Do you have any advice for budding hawkers? Zhang Ji
Lin laughs at this question, then pauses to consider it seriously. “Keep yourself grounded,” he says. Very aptly, staying grounded is a theme that runs through Zhang’s life. Zhang made the decision to inherit Depot Road Zhen Shan Mei Claypot Laksa 13 years ago from his aunt when her children didn’t want it, because he felt that it would be a shame to let this local delicacy, and his aunt’s legacy fade away.
Manoeuvring the claypots that the laksa are cooked in also requires a certain sense of groundedness. Zhang handles these claypots nimbly, but it is no secret that they are heavy—care is taken to wash these fragile vessels, but inevitably, some break every month. This inconvenience has not prevented Zhang from cooking his laksa in claypots. “Claypots retain the flavours and fragrance of the laksa, and helps to keep the laksa warm. That way, the noodles absorb the soup because of this heat retention”. And it’s true—the laksa becomes tastier the further down the bowl we go, with the rice noodles seemingly soaked with broth.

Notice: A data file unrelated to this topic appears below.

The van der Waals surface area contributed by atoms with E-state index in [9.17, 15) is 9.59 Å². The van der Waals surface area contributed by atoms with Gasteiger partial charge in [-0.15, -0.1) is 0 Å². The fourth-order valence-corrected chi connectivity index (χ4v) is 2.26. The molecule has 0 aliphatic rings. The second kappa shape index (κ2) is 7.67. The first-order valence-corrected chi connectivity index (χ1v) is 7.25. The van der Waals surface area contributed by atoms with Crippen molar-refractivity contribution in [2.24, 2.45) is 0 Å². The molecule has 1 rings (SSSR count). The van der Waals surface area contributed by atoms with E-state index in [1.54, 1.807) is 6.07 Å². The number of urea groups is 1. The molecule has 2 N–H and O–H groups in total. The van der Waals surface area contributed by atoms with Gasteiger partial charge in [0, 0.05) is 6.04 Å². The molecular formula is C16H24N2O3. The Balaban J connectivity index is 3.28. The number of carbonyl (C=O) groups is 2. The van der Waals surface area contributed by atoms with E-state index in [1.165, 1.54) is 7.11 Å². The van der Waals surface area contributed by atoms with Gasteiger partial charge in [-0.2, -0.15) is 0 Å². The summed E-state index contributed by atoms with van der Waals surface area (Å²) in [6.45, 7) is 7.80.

When a customer places an order, Zhang blasts each laksa-filled claypot over high heat for three to four minutes. With only three stoves in his store, it’s no wonder that there’s always a queue for his laksas. Of course, a broth that uses fresh coconut milk, freshly-pounded turmeric, and that final touch of spooning a spiced coconut cream (akin to a reduced version of his broth) over the top of the dish has certainly helped win fans over the years. “I’d also tell young hawkers to take things one step at a time”, says Zhang. Despite having a desire to expand the business, but no family member keen on joining the trade, Zhang steadily paces on, serving up the legacy of his family’s laksa, one claypot at a time.